An internal report from the police department that hired the officers who shot and killed emergency medical technician Breonna Taylor revealed that officers did in fact violate department rules when they fired at Taylor, according to the report initially discovered by the Louisville Courier-Journal. Taylor, 26, was sleeping when officers executing a no-knock drug warrant smashed in her door after midnight and shot her at least eight times in her Louisville home. Even though the person cops were allegedly searching for was already in police custody, they have maintained that they opened fire blindly in Taylor’s home because her boyfriend Kenneth Walker fired first and hit Sgt. Jon Mattingly with a single shot.
Sgt. Andrew Meyer, an investigator with the Louisville Metro Police Department, said in a memo dated Dec. 4 that CNN obtained that even though Walker fired at officers, believing they were intruders, two of the three officers who shot Taylor didn’t correctly identify their target. Meyer wrote that officers “experienced fear, tunnel vision, and adrenaline” and “took a total of thirty-two shots, when the provided circumstances made it unsafe to take a single shot.”
“This is how the wrong person was shot and killed,” Meyer wrote. He said none of the shots Detective Myles Cosgrove, Mattingly, or Brett Hankison, another officer on the scene, took were safe. “The officers could not safely take the shots given these circumstances,” Meyer determined. “The officers did not safely take the shots and Ms. Taylor was struck and killed.”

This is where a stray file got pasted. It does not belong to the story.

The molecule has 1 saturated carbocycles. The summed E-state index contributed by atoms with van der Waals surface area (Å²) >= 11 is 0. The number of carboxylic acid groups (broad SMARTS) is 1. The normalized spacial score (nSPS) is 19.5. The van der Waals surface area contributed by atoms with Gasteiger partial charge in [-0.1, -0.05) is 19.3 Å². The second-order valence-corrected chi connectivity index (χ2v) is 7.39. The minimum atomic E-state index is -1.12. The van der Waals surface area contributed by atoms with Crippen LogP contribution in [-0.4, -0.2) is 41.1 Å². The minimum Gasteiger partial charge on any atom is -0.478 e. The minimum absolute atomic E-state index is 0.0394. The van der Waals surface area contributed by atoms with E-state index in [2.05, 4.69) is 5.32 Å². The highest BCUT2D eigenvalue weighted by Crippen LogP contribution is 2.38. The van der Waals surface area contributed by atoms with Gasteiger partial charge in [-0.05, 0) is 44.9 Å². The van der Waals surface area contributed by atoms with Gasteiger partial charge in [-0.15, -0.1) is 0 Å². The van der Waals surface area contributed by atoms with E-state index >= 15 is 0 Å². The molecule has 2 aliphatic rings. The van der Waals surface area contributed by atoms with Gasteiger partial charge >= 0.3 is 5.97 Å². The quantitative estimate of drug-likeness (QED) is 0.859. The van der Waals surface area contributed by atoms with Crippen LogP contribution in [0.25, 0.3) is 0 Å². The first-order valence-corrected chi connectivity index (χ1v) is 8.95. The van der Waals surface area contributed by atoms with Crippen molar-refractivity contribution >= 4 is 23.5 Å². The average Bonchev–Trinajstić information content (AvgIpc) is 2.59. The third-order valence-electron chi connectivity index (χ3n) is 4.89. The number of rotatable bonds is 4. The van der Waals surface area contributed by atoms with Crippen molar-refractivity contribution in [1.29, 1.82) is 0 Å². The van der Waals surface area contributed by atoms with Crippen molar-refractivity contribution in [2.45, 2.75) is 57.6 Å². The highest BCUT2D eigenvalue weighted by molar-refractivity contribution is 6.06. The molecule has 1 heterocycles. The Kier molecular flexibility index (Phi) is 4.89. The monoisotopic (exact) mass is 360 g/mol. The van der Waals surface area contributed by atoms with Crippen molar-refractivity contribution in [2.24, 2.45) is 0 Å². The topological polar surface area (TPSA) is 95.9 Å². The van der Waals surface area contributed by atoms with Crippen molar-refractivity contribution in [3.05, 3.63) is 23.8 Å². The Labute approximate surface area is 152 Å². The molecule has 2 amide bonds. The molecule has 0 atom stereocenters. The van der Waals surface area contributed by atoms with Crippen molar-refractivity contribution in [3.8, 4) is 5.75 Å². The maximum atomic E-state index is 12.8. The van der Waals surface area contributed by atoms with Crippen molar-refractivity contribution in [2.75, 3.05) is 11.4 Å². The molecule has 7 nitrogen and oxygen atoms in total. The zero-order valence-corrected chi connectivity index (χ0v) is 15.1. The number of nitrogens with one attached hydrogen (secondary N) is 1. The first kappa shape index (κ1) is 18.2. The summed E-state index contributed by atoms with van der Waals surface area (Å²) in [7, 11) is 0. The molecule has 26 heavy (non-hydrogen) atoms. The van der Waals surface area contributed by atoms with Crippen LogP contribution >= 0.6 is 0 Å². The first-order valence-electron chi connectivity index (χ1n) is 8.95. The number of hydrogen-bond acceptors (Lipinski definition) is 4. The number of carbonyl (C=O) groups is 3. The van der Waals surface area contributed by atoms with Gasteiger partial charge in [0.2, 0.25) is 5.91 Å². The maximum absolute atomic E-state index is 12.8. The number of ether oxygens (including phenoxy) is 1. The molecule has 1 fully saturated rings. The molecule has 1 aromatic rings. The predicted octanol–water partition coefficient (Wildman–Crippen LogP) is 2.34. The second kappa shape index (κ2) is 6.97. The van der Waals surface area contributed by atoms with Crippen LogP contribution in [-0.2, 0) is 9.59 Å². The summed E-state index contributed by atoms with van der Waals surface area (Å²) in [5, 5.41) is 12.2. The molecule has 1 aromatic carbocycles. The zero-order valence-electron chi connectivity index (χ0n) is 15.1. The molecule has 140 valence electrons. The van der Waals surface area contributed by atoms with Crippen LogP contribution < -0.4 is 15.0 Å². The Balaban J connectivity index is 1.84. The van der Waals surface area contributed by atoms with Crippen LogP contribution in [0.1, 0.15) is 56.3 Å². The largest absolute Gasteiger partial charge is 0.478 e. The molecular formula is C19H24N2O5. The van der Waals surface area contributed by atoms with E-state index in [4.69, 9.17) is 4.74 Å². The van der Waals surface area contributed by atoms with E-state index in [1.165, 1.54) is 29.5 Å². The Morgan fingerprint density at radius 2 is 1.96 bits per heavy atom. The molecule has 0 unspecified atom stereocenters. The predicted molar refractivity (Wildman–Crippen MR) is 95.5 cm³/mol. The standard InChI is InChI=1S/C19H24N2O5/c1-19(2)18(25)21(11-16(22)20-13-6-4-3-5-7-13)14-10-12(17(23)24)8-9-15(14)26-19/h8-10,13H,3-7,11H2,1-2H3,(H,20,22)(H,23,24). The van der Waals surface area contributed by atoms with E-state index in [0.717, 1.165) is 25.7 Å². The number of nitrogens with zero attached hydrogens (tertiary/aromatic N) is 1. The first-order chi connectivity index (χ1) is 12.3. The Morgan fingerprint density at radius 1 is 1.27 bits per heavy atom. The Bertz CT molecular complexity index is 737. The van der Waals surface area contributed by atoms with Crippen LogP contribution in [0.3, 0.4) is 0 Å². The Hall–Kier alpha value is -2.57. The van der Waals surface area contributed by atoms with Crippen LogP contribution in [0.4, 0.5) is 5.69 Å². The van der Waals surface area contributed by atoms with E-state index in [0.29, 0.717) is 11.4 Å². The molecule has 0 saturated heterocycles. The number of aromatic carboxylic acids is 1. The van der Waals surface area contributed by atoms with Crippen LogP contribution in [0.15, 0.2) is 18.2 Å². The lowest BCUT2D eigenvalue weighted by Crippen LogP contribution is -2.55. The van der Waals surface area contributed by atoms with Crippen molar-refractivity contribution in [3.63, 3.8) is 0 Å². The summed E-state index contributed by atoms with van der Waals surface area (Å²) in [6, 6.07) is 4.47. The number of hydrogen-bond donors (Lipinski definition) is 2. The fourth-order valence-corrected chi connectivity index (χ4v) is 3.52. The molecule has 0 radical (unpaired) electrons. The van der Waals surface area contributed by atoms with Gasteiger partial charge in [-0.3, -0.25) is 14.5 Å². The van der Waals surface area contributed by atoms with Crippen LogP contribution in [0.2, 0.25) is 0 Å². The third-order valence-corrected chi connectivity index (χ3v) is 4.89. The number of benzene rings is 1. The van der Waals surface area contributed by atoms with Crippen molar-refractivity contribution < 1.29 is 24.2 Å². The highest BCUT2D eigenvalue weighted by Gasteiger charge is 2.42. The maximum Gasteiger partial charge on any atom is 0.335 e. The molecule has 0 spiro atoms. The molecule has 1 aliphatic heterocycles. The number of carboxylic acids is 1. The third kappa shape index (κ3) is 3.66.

Mattingly was not one of the officers who failed to correctly identify a target. He identified Walker as a target but at Taylor’s expense, the report determined. “Ms. Taylor’s safety should have been considered prior to Sergeant Mattingly returning fire at the threat, Mr. Walker,” the investigator wrote in the report.
The official added: “Withdrawing to cover would have created a higher degree of safety for the officers than engaging, because even provided the shots were accurate enough to strike the intended target, it would not mean the threat is immediately disrupted.”
Detective Joshua Jaynes, who secured the drug warrant, and Cosgrove, who fired the shot the FBI determined killed Taylor, were officially fired in January for their roles in the deadly shooting, the Louisville Metro Police Department confirmed to media on Jan. 6. Hankison was also fired, but Mattingly, who shot Taylor five times, was only reassigned to administrative work. Although none of the officers will be charged in Taylor’s death, Hankison is expected to face charges of wanton endangerment at trial next year, reportedly for firing into neighboring apartments, CNN reported.